FinTekNeeks

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How Saving Creates Wealth For Everyone

Posted in Money

Imagine the folly of allowing people to play elaborate games which do nothing whatever to increase consumption. It’s madness.
~ Brave New World

About a week ago, an individual posted a dangerous, yet subtle topic on Dash’s reddit about saving. I expect this attitude toward saving money from academics and I suspect they will try to continue to poison as many other people as they possibly can. Fundamentally, these people – especially the academics – are useful idiots of indebted governments; as governments pile on more debt, they must get their money from someone and savers become their targets. The reason why savers become demonized as “hoarders” is really a propaganda technique of eventual confiscation. In this post, we look at the ethics of saving money and why saving money not only increases your wealth, but also helps increase the wealth of those around you.

The Extreme: Saving Everything

If you owned every bitcoin in existence, it would crash to 0 and no one would want to own it for multiple reasons, but let’s look at a simple reason. Owning every bitcoin means that others can’t own any, which means people will create something else. This is why bitcoin started in the first place; the elite began playing a game of “confiscating savers’ money” (bailouts and bailins) and as they did this, more people moved to bitcoin.

Stated differently, people started playing by a new set of rules that left out the elite. It’s ironic how many billionaires are trying to get thousands of bitcoins now and paying a high price to do so, when these were the same people who tried to leave others behind.

Owning all of something sounds like something you can do that will make others envy what you have, but it actually accomplishes the opposite and history is full of these examples. There are two major examples bring up that are fallacies here: the Hunt brothers’ cornering of silver in the 1980s and John D. Rockefeller’s standard oil. In the case of the Hunt brothers, they were trying to corner less than 1% of the supply. In Rockefeller’s case, even if he owned every US company in oil, he would still have only owned a fraction of the world’s oil. However, Rockefeller failed in multiple places within the United States, such as Texas and the Dakotas. The real goal behind the “monopoly busting” of the government against Rockefeller was to give the government more power, and it worked.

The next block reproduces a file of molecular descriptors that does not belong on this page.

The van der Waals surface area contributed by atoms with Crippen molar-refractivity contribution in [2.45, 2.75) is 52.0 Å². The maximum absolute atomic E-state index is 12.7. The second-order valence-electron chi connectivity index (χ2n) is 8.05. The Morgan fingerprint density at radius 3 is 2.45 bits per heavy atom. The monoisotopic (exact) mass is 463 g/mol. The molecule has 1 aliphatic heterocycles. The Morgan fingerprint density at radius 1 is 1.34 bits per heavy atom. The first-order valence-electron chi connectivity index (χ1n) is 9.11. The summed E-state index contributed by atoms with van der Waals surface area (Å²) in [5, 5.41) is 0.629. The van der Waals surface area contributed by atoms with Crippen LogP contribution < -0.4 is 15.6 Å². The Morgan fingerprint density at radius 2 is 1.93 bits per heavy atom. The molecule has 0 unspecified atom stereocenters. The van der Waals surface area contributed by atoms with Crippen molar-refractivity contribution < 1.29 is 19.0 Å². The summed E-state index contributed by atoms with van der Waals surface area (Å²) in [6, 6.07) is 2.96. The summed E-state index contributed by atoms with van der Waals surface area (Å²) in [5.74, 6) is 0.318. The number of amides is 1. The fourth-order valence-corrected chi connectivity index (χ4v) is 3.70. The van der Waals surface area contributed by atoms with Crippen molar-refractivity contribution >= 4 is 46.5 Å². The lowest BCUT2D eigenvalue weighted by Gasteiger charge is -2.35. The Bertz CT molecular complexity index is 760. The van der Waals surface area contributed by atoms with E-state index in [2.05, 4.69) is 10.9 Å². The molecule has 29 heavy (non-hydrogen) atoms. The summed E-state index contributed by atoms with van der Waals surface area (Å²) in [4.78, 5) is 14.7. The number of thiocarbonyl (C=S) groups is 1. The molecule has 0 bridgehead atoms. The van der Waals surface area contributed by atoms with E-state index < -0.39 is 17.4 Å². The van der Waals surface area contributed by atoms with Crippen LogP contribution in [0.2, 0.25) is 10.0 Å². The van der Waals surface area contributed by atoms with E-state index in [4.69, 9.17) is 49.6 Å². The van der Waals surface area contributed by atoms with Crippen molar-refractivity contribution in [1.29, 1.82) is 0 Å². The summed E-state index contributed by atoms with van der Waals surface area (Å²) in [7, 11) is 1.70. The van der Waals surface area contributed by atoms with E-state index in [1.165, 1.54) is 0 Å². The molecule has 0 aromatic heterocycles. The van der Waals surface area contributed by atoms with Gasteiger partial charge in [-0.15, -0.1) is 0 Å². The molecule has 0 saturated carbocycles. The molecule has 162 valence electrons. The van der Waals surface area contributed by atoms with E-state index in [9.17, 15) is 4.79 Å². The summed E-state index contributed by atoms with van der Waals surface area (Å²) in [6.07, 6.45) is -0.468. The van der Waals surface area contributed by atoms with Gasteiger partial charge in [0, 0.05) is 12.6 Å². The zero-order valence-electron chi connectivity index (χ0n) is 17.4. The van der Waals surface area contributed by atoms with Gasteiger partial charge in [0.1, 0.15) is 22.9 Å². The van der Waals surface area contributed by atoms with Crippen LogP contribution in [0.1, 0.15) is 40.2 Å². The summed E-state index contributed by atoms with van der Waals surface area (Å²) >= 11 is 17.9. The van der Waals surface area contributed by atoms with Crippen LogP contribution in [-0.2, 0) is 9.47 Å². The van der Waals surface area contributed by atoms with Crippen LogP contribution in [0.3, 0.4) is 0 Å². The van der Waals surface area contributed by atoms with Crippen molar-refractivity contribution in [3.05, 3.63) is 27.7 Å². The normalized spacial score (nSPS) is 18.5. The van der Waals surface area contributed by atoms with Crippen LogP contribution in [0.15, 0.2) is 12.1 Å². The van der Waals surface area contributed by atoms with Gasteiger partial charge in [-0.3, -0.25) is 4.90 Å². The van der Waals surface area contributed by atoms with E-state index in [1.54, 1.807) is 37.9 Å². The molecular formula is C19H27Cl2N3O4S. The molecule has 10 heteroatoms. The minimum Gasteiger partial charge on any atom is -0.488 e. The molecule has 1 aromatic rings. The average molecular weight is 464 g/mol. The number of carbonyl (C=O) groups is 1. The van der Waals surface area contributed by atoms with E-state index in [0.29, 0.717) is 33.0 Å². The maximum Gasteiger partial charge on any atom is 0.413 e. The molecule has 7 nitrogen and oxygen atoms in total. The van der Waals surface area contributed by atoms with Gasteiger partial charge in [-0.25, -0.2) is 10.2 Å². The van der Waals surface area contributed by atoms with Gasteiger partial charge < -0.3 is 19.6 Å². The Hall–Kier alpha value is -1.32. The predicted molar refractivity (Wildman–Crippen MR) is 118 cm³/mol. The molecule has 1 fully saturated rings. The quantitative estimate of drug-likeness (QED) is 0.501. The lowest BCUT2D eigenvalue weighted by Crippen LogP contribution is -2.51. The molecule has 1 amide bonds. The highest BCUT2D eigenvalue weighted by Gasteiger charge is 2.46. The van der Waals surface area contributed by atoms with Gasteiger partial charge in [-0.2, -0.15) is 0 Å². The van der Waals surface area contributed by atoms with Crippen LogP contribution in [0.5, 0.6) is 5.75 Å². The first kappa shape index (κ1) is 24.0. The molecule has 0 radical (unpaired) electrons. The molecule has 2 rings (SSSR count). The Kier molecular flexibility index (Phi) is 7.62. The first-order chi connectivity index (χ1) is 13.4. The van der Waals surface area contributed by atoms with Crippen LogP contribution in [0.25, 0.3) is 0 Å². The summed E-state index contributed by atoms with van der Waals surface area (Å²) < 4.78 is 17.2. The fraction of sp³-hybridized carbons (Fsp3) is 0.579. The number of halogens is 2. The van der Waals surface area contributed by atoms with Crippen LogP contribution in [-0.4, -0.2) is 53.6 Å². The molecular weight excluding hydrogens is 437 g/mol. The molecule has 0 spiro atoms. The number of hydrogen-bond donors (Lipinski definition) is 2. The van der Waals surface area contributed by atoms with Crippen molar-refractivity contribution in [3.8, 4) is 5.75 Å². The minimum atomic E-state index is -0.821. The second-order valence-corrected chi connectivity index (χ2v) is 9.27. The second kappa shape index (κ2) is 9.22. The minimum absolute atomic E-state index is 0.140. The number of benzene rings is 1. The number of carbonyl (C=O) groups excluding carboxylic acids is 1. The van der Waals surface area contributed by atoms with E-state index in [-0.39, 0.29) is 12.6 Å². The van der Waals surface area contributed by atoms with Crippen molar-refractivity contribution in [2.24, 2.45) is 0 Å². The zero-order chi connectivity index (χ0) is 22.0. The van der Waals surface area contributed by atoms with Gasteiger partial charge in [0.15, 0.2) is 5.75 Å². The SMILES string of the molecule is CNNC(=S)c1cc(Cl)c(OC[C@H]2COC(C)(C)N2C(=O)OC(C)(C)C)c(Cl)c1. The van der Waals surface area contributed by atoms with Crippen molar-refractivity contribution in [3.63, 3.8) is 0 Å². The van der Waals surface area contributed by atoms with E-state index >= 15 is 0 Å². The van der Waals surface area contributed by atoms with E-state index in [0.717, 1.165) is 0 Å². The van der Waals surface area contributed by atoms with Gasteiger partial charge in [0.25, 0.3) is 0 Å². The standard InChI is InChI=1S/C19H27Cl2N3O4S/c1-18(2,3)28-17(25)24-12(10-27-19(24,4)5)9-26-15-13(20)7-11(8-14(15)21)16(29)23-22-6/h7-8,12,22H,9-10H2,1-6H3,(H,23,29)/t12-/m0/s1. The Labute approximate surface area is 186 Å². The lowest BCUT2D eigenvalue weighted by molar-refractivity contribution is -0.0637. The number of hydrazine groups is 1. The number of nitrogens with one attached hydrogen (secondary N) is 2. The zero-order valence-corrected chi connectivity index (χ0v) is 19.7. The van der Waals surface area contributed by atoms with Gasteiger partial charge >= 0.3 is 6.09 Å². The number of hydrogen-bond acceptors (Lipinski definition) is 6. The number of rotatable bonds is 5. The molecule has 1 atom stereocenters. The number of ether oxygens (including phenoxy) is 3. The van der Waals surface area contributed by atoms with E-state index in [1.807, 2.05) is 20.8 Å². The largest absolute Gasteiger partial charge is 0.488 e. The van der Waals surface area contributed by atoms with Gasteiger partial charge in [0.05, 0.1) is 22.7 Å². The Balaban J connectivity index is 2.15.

So in the extreme case of saving – owning all of something like bitcoin – this would actually destroy the success of the item being saved since no one else could participate.

Saving For Abundance

Unlike owning all of something – which invalidates itself – saving for future abundance is more common. In this case, a person sets aside a portion of what they own to save. In the bitcoin community, this is similar to holding, but it can also be saving by peer-to-peer lending or saving in an account where an institution does the lending (on exchanges, this is common too). For an example, one could lend bitcoins to miners in China and they term this being a “shareholder” in their company and one could earn interest on these bitcoins. The “savings” in this case is funding an idea and receiving a return for it.

But let’s suppose that you just set aside bitcoins and that’s it. Are you a hoarder? What service are you providing? Are useful idiots for governments correct that savers are evil?

Let’s suppose that twenty-one million people owned all the bitcoins in a society of one hundred million people. Useful idiots of governments would scream “equality” and declare confiscation should happen to level the playing field of everyone and governments would be thrilled because they could sit and do nothing except confiscate money from people (free income for them), but it’s important to realize that governments here become useless predators and are producing nothing of value.

In a world where liberty and markets make the rules, people not spending bitcoins is a market signal: what this fundamentally means is that these twenty-one million people don’t see any product worth their bitcoins. This is a major problem because it means entrepreneurs don’t understand the current market; if no one is spending that is a signal that current businesses are no longer solving problems that people need.

When I hear Keynesian economists claim that “People need to just spend and stop saving” what they’re not telling people is that if everyone stops spending, this signals to all entrepreneurs that the current market no longer applies to consumers. For an example, would a cancer patient who owns a bitcoin in our hypothetical society not spend his bitcoin if an entrepreneur created a cure for cancer for a cost of one bitcoin? Yet, what’s the incentive to create the cure for cancer, if you can just become the useful idiot of the government and get free money by taking from those who have without producing anything?